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Screenplay Synopsis
Written by: Luc Saber - May 24, 2024

Previously, I talked about the logline, which is a short description of your story comprised of one to three sentences. It encapsulates the theme, premise, central character, and a detail or two about your movie. In other words, you should be able to describe your story concisely and descriptively in three sentences or less and inform the reader what they can expect to watch for two hours. I also covered some essential elements to consider when creating the protagonist, as well as the three-act structure of a screenplay. 


In summary, the last couple of articles were intended to give you an overall picture of the essential elements of writing a screenplay. In future articles, I’ll address the crucial aspects of writing a synopsis, an outline, a treatment if you so wish, act one, act two, and act three. The goal of the series of articles is to give aspiring writers an overall view of what it takes to write a screenplay.


Now, I’d like to move on to the synopsis and what it takes to write a well-rounded summary of your story. The synopsis consists of your story’s beginning, middle, and end. In other words, you’ll do well to describe what happens in Act One, the beginning, Act Two, the middle and Act Three, the end. This description should be no more than one to three paragraphs per act. Be selective with what information you decide to share in the synopsis. Make it general with a few intriguing details sprinkled throughout.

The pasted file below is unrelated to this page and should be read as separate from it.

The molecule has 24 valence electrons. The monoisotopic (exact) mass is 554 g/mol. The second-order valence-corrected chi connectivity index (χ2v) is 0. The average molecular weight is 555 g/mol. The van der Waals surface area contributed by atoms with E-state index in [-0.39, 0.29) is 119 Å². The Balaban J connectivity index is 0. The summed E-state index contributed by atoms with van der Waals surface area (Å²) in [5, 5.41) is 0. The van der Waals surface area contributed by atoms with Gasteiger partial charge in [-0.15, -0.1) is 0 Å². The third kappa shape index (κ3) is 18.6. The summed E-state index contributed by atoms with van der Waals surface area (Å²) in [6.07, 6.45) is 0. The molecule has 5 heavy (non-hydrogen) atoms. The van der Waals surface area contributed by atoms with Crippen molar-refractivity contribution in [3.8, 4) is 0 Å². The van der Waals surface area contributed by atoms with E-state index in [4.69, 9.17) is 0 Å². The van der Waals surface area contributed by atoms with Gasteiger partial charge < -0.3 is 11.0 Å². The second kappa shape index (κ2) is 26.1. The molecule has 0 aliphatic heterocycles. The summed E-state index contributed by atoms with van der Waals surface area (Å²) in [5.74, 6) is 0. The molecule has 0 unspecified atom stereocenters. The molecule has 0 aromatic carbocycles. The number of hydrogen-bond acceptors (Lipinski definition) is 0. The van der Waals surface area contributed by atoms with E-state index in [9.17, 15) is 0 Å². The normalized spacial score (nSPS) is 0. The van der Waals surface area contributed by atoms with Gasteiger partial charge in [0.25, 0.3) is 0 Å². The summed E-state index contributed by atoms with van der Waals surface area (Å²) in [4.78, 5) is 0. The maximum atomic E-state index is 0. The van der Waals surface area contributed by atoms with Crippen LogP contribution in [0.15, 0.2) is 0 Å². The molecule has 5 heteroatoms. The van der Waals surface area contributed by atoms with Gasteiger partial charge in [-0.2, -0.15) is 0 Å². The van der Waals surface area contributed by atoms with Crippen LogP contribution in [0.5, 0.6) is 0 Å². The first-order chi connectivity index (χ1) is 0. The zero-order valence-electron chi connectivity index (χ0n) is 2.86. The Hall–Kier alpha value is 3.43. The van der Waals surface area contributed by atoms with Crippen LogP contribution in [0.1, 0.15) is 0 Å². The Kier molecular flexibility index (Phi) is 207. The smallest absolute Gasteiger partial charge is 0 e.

Introduce the WORLD, introduce the PROTAGONIST and the INCITING INCIDENT. When you introduce the world in which your characters live, you should give a few glimpses of the environment and what happens in it. If it’s a blissful, manicured neighborhood with birds chirping in blooming trees, then show the audience that environment. If the action takes place in a jungle, or the desert, or in an atmosphere of corruption and decay, then you know those images and themes must be shown to the audience at the beginning of your story to set the tone and the mood of the film. The PROTAGONIST will be introduced in ACT ONE as well. A brief description of the character’s personality, physical appearance, and demeanor will help the reader and viewer get an idea of who this person is. Show what the character does in the world in which you placed them.